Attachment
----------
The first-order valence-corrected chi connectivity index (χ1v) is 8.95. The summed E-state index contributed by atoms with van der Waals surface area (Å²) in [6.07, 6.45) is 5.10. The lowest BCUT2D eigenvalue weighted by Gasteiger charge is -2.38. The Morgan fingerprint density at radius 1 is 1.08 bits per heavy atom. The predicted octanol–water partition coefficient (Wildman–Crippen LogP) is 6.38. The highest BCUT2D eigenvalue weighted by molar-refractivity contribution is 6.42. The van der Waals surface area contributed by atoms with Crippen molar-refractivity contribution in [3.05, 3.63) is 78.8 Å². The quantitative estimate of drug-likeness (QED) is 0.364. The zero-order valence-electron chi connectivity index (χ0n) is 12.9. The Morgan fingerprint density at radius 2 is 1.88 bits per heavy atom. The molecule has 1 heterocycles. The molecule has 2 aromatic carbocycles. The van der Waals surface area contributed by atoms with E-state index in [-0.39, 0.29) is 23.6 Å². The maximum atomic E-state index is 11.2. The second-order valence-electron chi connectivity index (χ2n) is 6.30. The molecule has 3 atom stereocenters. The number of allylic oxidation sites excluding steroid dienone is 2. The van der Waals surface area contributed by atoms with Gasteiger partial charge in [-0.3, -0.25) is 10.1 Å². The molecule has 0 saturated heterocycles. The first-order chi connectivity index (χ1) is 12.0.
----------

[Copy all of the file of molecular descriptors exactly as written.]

The first-order valence-corrected chi connectivity index (χ1v) is 8.95. The summed E-state index contributed by atoms with van der Waals surface area (Å²) in [6.07, 6.45) is 5.10. The lowest BCUT2D eigenvalue weighted by Gasteiger charge is -2.38. The Morgan fingerprint density at radius 1 is 1.08 bits per heavy atom. The predicted octanol–water partition coefficient (Wildman–Crippen LogP) is 6.38. The highest BCUT2D eigenvalue weighted by molar-refractivity contribution is 6.42. The van der Waals surface area contributed by atoms with Crippen molar-refractivity contribution in [3.05, 3.63) is 78.8 Å². The quantitative estimate of drug-likeness (QED) is 0.364. The zero-order valence-electron chi connectivity index (χ0n) is 12.9. The Morgan fingerprint density at radius 2 is 1.88 bits per heavy atom. The molecule has 1 heterocycles. The molecule has 2 aromatic carbocycles. The van der Waals surface area contributed by atoms with E-state index in [-0.39, 0.29) is 23.6 Å². The maximum atomic E-state index is 11.2. The second-order valence-electron chi connectivity index (χ2n) is 6.30. The molecule has 3 atom stereocenters. The number of allylic oxidation sites excluding steroid dienone is 2. The van der Waals surface area contributed by atoms with Gasteiger partial charge in [-0.3, -0.25) is 10.1 Å². The molecule has 0 saturated heterocycles. The first-order chi connectivity index (χ1) is 12.0.